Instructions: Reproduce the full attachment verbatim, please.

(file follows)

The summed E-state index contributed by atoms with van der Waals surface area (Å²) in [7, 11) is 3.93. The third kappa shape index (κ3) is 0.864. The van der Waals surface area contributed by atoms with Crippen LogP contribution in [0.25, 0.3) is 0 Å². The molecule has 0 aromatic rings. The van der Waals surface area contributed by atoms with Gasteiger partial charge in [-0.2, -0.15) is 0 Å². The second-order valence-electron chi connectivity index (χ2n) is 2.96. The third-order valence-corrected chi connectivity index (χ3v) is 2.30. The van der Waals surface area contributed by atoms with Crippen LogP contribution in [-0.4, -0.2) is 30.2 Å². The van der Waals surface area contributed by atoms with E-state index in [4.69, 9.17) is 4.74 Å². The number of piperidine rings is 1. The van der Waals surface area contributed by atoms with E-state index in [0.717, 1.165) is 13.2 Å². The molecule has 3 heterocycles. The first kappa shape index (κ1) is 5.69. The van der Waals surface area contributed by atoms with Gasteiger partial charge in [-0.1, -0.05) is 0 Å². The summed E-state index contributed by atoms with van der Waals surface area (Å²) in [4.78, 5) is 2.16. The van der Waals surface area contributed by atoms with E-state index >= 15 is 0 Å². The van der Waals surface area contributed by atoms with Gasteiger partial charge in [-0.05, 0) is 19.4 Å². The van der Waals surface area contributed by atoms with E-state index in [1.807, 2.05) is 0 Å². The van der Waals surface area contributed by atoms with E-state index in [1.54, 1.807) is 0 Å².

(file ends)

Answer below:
The summed E-state index contributed by atoms with van der Waals surface area (Å²) in [7, 11) is 3.93. The third kappa shape index (κ3) is 0.864. The van der Waals surface area contributed by atoms with Crippen LogP contribution in [0.25, 0.3) is 0 Å². The molecule has 0 aromatic rings. The van der Waals surface area contributed by atoms with Gasteiger partial charge in [-0.2, -0.15) is 0 Å². The second-order valence-electron chi connectivity index (χ2n) is 2.96. The third-order valence-corrected chi connectivity index (χ3v) is 2.30. The van der Waals surface area contributed by atoms with Crippen LogP contribution in [-0.4, -0.2) is 30.2 Å². The van der Waals surface area contributed by atoms with E-state index in [4.69, 9.17) is 4.74 Å². The number of piperidine rings is 1. The van der Waals surface area contributed by atoms with E-state index in [0.717, 1.165) is 13.2 Å². The molecule has 3 heterocycles. The first kappa shape index (κ1) is 5.69. The van der Waals surface area contributed by atoms with Gasteiger partial charge in [-0.1, -0.05) is 0 Å². The summed E-state index contributed by atoms with van der Waals surface area (Å²) in [4.78, 5) is 2.16. The van der Waals surface area contributed by atoms with E-state index >= 15 is 0 Å². The van der Waals surface area contributed by atoms with Gasteiger partial charge in [-0.05, 0) is 19.4 Å². The van der Waals surface area contributed by atoms with E-state index in [1.807, 2.05) is 0 Å². The van der Waals surface area contributed by atoms with E-state index in [1.54, 1.807) is 0 Å².